Every year, thousands of Europeans are diagnosed with Parkinson’s disease and epilepsy, at great cost to both their quality of life and the economy. With support from the EU, a new, large-scale research project with scientists and experts from six European countries will try to remedy these facts.
Patients with diseases like Parkinson's and epilepsy have deteriorated neurotransmittor levels ie. substances that transmit nerve impulses in the brain. By implanting cells in the brain that produce e.g. dopamine, the brain will be able to self-medicate. That is the idea behind a large-scale international project coordinated by Professor Jenny Emnéus from DTU Nanotech.
DTU Nanotech is heading the project because researchers at DTU are world-leading when it comes to creating new materials and devices applicable for the control of cells' ability to produce dopamine.
The cells are cultured on a scaffold of an optoelectronic carbon fiber and produce dopamine when they are illuminated, hence it may be possible to control the production of dopamine. The idea is that optics and control electronics will be surgically placed in the patient’s brain together with the cells.
With a click on the phone
"Imagine that you have Parkinson’s and feel a bit ill because of a deficit of dopamine in your brain. You take your phone - or other smart device - from your pocket and click a few times. A signal is then sent to an electrode in your brain where dopamine-producing cells are set to trigger an extra dose," Jenny Emnéus explains.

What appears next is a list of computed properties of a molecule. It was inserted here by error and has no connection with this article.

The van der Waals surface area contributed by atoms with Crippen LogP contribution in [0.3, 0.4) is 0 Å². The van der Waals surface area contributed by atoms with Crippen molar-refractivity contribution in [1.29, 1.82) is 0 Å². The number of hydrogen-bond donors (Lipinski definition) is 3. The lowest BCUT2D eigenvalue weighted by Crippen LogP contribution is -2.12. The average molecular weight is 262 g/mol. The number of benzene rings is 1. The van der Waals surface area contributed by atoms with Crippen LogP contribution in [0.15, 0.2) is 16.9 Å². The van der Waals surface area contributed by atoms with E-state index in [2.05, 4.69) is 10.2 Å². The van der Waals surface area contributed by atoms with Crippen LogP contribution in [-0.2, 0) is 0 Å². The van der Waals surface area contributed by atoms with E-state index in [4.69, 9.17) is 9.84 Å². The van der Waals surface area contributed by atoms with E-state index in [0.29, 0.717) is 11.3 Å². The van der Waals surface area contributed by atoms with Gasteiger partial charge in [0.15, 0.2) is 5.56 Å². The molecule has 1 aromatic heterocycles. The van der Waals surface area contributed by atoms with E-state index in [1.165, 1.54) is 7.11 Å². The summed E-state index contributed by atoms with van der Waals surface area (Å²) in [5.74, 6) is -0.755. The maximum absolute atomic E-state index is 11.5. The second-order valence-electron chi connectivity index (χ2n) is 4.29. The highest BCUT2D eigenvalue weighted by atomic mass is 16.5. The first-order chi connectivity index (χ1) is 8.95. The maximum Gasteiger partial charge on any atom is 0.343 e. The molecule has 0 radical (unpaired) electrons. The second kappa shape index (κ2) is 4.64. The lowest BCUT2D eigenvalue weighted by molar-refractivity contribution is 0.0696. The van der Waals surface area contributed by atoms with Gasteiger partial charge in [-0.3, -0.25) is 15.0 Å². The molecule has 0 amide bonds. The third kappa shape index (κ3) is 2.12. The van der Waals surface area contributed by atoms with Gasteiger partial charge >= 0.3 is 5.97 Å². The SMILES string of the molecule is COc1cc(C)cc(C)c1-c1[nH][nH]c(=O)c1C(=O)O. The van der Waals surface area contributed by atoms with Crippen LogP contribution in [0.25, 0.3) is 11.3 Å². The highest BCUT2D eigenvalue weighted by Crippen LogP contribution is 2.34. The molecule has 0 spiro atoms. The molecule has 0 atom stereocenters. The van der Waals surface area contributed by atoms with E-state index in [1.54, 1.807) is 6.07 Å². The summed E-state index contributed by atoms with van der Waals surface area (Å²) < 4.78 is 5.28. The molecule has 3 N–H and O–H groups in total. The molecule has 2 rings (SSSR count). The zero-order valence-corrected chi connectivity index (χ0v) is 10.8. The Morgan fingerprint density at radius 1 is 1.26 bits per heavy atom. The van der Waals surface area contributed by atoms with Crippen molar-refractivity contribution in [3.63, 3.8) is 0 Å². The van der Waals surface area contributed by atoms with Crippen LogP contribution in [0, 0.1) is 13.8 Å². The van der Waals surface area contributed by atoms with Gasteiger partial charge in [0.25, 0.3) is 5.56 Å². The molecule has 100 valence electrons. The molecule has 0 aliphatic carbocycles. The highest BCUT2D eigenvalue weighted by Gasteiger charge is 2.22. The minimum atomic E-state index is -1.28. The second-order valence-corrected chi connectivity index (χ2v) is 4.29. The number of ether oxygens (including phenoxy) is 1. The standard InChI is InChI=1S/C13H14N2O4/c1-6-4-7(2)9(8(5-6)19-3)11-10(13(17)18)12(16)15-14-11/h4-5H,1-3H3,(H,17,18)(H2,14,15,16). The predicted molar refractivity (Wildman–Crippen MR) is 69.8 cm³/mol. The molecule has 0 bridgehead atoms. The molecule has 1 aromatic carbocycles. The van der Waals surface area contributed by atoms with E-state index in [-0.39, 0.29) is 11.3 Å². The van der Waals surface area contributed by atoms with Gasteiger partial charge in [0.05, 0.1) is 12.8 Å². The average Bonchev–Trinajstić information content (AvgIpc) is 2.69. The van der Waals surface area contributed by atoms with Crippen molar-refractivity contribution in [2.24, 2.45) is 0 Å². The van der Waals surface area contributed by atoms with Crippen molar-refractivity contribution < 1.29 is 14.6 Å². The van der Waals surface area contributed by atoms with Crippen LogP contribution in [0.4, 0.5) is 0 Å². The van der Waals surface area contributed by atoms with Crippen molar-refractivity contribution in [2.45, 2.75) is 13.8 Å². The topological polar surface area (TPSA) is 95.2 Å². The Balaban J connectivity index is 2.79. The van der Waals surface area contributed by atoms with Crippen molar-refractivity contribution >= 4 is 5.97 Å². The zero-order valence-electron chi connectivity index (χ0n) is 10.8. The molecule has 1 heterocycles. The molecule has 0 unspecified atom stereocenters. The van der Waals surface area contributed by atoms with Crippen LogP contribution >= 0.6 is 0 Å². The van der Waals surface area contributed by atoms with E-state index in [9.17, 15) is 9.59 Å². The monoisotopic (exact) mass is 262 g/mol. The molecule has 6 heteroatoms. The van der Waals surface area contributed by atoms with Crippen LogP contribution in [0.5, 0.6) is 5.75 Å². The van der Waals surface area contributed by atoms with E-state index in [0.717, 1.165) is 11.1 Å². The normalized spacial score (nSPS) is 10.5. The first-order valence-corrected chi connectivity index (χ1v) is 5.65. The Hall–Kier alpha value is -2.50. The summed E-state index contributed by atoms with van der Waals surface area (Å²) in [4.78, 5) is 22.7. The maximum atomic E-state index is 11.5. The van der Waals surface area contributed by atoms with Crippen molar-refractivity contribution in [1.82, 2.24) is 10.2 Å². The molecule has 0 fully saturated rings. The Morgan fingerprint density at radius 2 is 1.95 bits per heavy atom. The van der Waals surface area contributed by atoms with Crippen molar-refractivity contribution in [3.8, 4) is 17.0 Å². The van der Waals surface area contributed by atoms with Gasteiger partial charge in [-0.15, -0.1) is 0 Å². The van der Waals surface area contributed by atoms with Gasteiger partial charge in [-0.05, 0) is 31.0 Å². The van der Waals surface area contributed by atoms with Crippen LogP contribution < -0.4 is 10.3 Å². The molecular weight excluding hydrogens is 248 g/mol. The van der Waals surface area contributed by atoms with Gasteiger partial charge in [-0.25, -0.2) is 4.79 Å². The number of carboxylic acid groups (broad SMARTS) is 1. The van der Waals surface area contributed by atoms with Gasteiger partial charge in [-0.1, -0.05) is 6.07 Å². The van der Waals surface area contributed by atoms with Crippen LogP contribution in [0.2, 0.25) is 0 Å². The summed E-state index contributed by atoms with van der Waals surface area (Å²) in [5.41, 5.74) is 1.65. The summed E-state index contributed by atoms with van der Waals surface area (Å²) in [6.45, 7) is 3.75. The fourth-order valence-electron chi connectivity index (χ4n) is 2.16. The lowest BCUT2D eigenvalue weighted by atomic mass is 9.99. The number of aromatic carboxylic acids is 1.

This is the vision of the great Marie Sklodowska Curie ITN project Jenny Emnéus will head and coordinate for the next four years. If successful, the project can be a breakthrough for new types of therapy unavailable today. The project involves partners from Denmark, Sweden, Norway, Italy, Spain, and the Netherlands.
A bit of a puzzle
If the idea is put into practice, it will revolutionise the quality of life of the affected patients and their surroundings.
"This is of course our ultimate, future goal, and we have already come a long way with many of the individual elements needed to make it happen," says Jenny Emnéus.
"We can 3D print the cell structures that are needed. We can manufacture the optoelectronic fibers to encircle the dopamine-producing cells. The optogenetic techniques are now well-established and used by our Swedish partner, so that by using laser light we can send signals to specific genes coded in the cells and start production. New neurotechnologies are on the way, but there are still plenty of challenges for us to make it happen "says Jenny Emnéus.
The project is an innovative training network designed to train 15 new PhD students to develop and optimise the elements that are part of the overall solution.
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